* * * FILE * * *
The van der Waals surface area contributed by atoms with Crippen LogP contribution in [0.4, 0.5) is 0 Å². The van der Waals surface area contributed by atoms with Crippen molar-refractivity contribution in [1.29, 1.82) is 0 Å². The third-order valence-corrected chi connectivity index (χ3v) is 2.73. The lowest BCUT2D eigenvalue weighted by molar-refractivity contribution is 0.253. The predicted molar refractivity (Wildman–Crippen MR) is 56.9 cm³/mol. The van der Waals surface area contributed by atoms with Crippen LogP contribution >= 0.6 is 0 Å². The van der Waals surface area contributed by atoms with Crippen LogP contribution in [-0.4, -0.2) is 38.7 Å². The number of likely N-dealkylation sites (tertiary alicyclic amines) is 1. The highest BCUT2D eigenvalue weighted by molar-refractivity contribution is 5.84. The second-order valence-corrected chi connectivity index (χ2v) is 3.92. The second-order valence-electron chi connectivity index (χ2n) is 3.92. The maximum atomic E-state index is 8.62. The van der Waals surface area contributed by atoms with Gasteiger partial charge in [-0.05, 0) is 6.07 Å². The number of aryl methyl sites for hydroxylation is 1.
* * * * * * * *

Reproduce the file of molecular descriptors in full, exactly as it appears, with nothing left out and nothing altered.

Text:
The van der Waals surface area contributed by atoms with Crippen LogP contribution in [0.4, 0.5) is 0 Å². The van der Waals surface area contributed by atoms with Crippen molar-refractivity contribution in [1.29, 1.82) is 0 Å². The third-order valence-corrected chi connectivity index (χ3v) is 2.73. The lowest BCUT2D eigenvalue weighted by molar-refractivity contribution is 0.253. The predicted molar refractivity (Wildman–Crippen MR) is 56.9 cm³/mol. The van der Waals surface area contributed by atoms with Crippen LogP contribution >= 0.6 is 0 Å². The van der Waals surface area contributed by atoms with Crippen LogP contribution in [-0.4, -0.2) is 38.7 Å². The number of likely N-dealkylation sites (tertiary alicyclic amines) is 1. The highest BCUT2D eigenvalue weighted by molar-refractivity contribution is 5.84. The second-order valence-corrected chi connectivity index (χ2v) is 3.92. The second-order valence-electron chi connectivity index (χ2n) is 3.92. The maximum atomic E-state index is 8.62. The van der Waals surface area contributed by atoms with Gasteiger partial charge in [-0.05, 0) is 6.07 Å². The number of aryl methyl sites for hydroxylation is 1.